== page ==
After 1900, they began to create jewelry for commercial consumption as well.
Atsidi Sani's younger brother, Slender Maker of silver (active 1880s to 1890s, d.
1916), has been credited with numerous innovations in silver and stonework design during the 1880s and 1890s.
Lapidary work increased during the 1890s; more and more Navajo pieces were set with clusters of turquoise as this material became more available from regional mines, and heavy pieces with well-balanced decoration developed with late nineteenth-century jewelry.
One of the Navajo artisans' greatest innovations was in their inventive use of die stamping for decorative effect, with many smiths devising their own handmade stamps, which were often passed down through the generations.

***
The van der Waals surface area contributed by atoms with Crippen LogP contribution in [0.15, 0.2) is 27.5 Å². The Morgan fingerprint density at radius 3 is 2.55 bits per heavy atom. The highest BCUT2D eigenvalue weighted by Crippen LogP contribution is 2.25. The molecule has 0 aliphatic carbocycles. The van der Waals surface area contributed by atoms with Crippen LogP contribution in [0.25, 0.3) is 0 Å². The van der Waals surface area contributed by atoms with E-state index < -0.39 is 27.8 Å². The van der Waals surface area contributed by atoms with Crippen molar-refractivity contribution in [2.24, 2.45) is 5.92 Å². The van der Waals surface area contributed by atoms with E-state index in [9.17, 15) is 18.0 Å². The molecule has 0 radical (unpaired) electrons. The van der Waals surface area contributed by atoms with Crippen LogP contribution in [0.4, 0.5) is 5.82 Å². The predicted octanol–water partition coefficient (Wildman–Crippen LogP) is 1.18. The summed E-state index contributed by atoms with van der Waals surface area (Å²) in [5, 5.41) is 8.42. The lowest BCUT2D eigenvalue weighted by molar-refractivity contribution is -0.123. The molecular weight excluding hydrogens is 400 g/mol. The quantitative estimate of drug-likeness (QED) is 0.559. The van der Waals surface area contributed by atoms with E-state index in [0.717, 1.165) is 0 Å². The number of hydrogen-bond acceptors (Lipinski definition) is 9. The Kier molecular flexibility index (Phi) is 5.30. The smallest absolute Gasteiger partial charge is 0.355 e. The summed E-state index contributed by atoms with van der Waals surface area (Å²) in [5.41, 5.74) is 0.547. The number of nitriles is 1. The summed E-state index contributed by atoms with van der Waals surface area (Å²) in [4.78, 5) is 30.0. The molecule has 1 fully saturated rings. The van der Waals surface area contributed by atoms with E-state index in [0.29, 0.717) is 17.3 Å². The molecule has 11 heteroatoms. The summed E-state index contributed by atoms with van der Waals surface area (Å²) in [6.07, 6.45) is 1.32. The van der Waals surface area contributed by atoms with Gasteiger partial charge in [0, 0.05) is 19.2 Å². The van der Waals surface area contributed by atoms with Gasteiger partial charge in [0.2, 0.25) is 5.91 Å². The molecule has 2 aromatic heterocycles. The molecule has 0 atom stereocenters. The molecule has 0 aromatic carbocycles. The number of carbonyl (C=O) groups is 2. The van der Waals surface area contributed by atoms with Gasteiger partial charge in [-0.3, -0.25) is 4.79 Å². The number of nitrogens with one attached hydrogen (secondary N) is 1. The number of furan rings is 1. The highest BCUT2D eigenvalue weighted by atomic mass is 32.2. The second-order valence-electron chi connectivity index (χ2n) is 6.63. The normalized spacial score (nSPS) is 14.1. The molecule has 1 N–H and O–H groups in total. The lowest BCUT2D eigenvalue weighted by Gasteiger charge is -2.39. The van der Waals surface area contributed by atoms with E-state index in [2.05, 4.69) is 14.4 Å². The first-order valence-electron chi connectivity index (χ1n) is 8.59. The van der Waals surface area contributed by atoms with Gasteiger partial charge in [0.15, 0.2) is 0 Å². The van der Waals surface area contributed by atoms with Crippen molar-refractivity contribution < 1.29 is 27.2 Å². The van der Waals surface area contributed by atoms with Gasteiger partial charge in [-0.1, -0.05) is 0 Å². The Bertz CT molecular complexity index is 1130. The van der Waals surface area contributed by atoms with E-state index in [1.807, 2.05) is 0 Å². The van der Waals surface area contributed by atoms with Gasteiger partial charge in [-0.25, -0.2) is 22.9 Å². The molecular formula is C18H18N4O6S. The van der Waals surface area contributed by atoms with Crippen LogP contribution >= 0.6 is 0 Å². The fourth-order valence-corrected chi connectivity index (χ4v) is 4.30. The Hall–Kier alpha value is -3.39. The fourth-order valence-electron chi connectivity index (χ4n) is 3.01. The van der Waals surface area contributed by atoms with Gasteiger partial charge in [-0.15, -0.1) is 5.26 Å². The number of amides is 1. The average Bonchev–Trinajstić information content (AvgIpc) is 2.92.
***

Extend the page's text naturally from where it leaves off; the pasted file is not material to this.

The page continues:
Commercialism influenced Navajo jewelry-making as early as the 1910s and 1920s, when Indian Traders and railroad vendors, such as the Fred Harvey Company, offered incentives The pueblo of Zuni Native American Indians is located in western New Mexico (south of Gallup) near the Arizona border.